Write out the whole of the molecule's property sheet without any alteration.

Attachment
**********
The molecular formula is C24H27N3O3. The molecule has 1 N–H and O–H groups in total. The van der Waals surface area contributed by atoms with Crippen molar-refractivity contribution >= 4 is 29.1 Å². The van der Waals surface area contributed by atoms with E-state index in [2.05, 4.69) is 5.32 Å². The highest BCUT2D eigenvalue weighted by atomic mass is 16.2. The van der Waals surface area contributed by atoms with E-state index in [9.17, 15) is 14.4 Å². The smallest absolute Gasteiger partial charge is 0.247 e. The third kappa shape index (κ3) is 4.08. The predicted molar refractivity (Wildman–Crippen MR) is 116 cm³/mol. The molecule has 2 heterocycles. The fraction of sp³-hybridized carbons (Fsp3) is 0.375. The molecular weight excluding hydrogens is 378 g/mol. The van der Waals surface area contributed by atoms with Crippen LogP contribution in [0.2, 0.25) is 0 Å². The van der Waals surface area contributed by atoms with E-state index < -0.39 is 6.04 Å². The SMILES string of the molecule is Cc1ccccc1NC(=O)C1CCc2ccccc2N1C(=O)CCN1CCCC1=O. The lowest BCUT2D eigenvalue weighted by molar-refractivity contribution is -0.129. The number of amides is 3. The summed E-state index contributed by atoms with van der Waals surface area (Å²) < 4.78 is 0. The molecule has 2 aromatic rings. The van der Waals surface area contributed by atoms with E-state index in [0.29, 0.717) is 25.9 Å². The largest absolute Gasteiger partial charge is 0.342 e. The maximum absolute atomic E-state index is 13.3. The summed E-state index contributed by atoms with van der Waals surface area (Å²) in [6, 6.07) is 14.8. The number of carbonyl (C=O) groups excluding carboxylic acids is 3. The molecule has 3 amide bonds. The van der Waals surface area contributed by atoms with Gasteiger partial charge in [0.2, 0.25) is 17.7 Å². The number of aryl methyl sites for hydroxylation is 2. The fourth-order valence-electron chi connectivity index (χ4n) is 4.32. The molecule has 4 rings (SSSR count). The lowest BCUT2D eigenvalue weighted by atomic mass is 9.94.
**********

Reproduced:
The molecular formula is C24H27N3O3. The molecule has 1 N–H and O–H groups in total. The van der Waals surface area contributed by atoms with Crippen molar-refractivity contribution >= 4 is 29.1 Å². The van der Waals surface area contributed by atoms with E-state index in [2.05, 4.69) is 5.32 Å². The highest BCUT2D eigenvalue weighted by atomic mass is 16.2. The van der Waals surface area contributed by atoms with E-state index in [9.17, 15) is 14.4 Å². The smallest absolute Gasteiger partial charge is 0.247 e. The third kappa shape index (κ3) is 4.08. The predicted molar refractivity (Wildman–Crippen MR) is 116 cm³/mol. The molecule has 2 heterocycles. The fraction of sp³-hybridized carbons (Fsp3) is 0.375. The molecular weight excluding hydrogens is 378 g/mol. The van der Waals surface area contributed by atoms with Crippen LogP contribution in [0.2, 0.25) is 0 Å². The van der Waals surface area contributed by atoms with E-state index < -0.39 is 6.04 Å². The SMILES string of the molecule is Cc1ccccc1NC(=O)C1CCc2ccccc2N1C(=O)CCN1CCCC1=O. The lowest BCUT2D eigenvalue weighted by molar-refractivity contribution is -0.129. The number of amides is 3. The summed E-state index contributed by atoms with van der Waals surface area (Å²) < 4.78 is 0. The molecule has 2 aromatic rings. The van der Waals surface area contributed by atoms with E-state index in [0.29, 0.717) is 25.9 Å². The largest absolute Gasteiger partial charge is 0.342 e. The maximum absolute atomic E-state index is 13.3. The summed E-state index contributed by atoms with van der Waals surface area (Å²) in [6, 6.07) is 14.8. The number of carbonyl (C=O) groups excluding carboxylic acids is 3. The molecule has 3 amide bonds. The van der Waals surface area contributed by atoms with Gasteiger partial charge in [0.2, 0.25) is 17.7 Å². The number of aryl methyl sites for hydroxylation is 2. The fourth-order valence-electron chi connectivity index (χ4n) is 4.32. The molecule has 4 rings (SSSR count). The lowest BCUT2D eigenvalue weighted by atomic mass is 9.94.